'L'Amour est l'Enfant de la Liberte' became a major 70s smash after it won television talent quest Studio One. Composed by Shade Smith, and sung by his twin brother Gerard, it topped the charts for six weeks in 1971, and became a fixture on Kiwi radio and TV. Sales of over 30,000 copies made it one of the biggest selling local songs of the era. Here, the band revisit freedom’s love child 14 years after birth, with a short rendition for a variety show at Wellington's Michael Fowler Centre. The show was made to mark 25 years of television in New Zealand.
'My Old Man’s an All Black' was a big hit for the Howard Morrison Quartet in 1960. The song subverted 'My Old Man's a Dustman' to mock an apartheid South African decree banning Māori players from the touring All Blacks. In this 1990 performance, Morrison and Billy T James (months after heart surgery) update the song’s lyrics for a more recent controversy: the dropping of popular All Black captain Wayne 'Buck' Shelford. Howard ribs rugby’s supposed amateurism, and Billy T explains why Buck isn’t packing down in the scrum. The final haka includes an unexpected guest...
“Through falling leaves I pick my way slowly…” In 1970 a musical paean to getting your nature buzz topped the charts. ‘Nature’, by The Fourmyula, became a Kiwi classic: in 2001 an APRA poll voted it the best local song of the past 75 years. This 2010 Close Up report, from Auckland’s Montecristo Room, sees presenter Mark Sainsbury introduce the band's second performance of 'Nature' in Aotearoa (the band were overseas when it topped the charts). He quizzes composer Wayne Mason, and drummer Chris Parry recalls encountering The Clash while working in the English music scene.
Sharon O'Neill performs her first single 'Luck's on Your Table' on this television clip from 1978. O'Neill's composition was the one that won over the New Zealand arm of CBS Records, who signed her as their first local act the same year. By the time O'Neill appeared on this Ready to Roll awards special, she'd already gained experience before the television cameras, miming cover versions of overseas hits for Ready to Roll. This time O'Neill performs amidst assembled plants at Avalon TV studios, with a flower in her hair. O'Neill's debut album This Heart This Song emerged the following year.
During the 1960s, two young sisters from Auckland took New Zealand’s music charts by storm. The Chicks — Judy and Sue Donaldson — were 14 and 16 years old when they were first discovered by musician Peter Posa. The duo became famous for their matching outfits, stylish hairdos and catchy pop songs, and their popularity was bolstered by regular performances on hip television music show C'mon. In this short clip the sisters reunite to perform top 10 hit 'Timothy', at a 1985 variety special celebrating the first 25 years of television in New Zealand.
Featured here are two performances of 'Nothing But Dreams' by Tina Cross. The first sees Cross in sequins at the 1979 Pacific Song Contest, in front of a global television audience estimated at 50 million. Cross was 20; she'd first sung on TV at age 16. Carl Doy's composition took away the top prize for Best Song, against entries from six other countries. The second clip is from a 1985 Michael Fowler Centre special, celebrating 25 years of television in New Zealand. By now Cross was in new wave duo Koo De Tah. That year they scored an Australian Top 10 hit with 'Too Young for Promises'.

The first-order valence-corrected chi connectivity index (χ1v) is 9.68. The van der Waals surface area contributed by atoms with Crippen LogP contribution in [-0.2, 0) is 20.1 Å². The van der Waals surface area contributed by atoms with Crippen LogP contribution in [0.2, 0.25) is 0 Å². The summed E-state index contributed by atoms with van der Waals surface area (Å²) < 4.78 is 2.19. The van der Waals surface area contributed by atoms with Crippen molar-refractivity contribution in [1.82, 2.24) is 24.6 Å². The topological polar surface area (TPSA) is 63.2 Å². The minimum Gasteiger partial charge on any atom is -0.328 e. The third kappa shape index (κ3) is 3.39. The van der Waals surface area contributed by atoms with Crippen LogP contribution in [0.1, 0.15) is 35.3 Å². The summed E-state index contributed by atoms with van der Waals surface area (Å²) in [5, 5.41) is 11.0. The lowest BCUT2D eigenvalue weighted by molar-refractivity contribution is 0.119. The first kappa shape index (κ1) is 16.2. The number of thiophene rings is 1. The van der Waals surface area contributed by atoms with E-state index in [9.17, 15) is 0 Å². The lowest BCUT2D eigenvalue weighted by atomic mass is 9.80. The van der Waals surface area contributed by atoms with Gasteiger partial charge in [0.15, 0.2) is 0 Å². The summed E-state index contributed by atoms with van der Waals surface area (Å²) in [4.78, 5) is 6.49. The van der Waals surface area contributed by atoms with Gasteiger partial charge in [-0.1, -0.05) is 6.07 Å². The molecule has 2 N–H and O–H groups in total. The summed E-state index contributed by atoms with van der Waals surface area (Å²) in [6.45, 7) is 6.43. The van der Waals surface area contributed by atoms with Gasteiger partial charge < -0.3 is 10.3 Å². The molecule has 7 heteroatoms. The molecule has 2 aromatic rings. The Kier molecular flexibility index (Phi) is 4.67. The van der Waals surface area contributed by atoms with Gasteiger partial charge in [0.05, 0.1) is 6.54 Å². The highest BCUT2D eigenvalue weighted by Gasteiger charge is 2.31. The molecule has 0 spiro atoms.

Hosted by Karyn Hay, C4 series Rocked the Nation charted 100 key moments in New Zealand music. This excerpt offers a bite-sized appearance from the singing phenomena that was Wing. Although she didn’t make the series’ Top 100, Wing was invited to cover Kiwi classic ‘Pokarekare Ana’. Hong Kong-born Wing Han Tsang began performing in Auckland rest homes, and won global notice for her unconventional vocal style. Alongside a prolific recording schedule, she appeared on SportsCafe and cult cartoon series South Park before retiring from music in 2015.
Appearing on magazine show New Zealand Today in 1992, the Patea Māori Club perform their single 'Ngoi Ngoi'. The track appeared on the same album as their legendary hit 'Poi E'. The video sees the group performing on stage while maestro Dalvanius Prime sings backup, while holding his dog. Prime is strikingly dressed in purple and sporting a fairly unique pair of sunglasses. The song honours Ngoi Pēwhairangi. She was instrumental in helping Dalvanius learn about Māoritanga, and wrote lyrics for both 'Poi E' and Prince Tui Teka's earlier hit 'E Ipo'. She passed away in 1985.
Sir Howard Morrison (1935 - 2009) was a Kiwi show business icon. This collection is a celebration of 'Ol' Brown Eyes' on screen. From classic concerts and performances of 'Whakaaria Mai', to riffing with with Billy T James; from hosting Top Town, to starring in 60s feature film Don't Let it Get You, to a This is Your Life tribute. Ray Columbus: "He was a master entertainer".
This NZ Music Month collection showcases NZ music television, spun from a playlist of classic documentaries and beloved music shows. From Split Enz to the NZSO, Heavenly Pop Hits to Hip Hop New Zealand, whether you count the beat or roll like this, there’s something here for all ears (and eyes). Plus music writer Chris Bourke gets Ready to Roll with this pop history primer.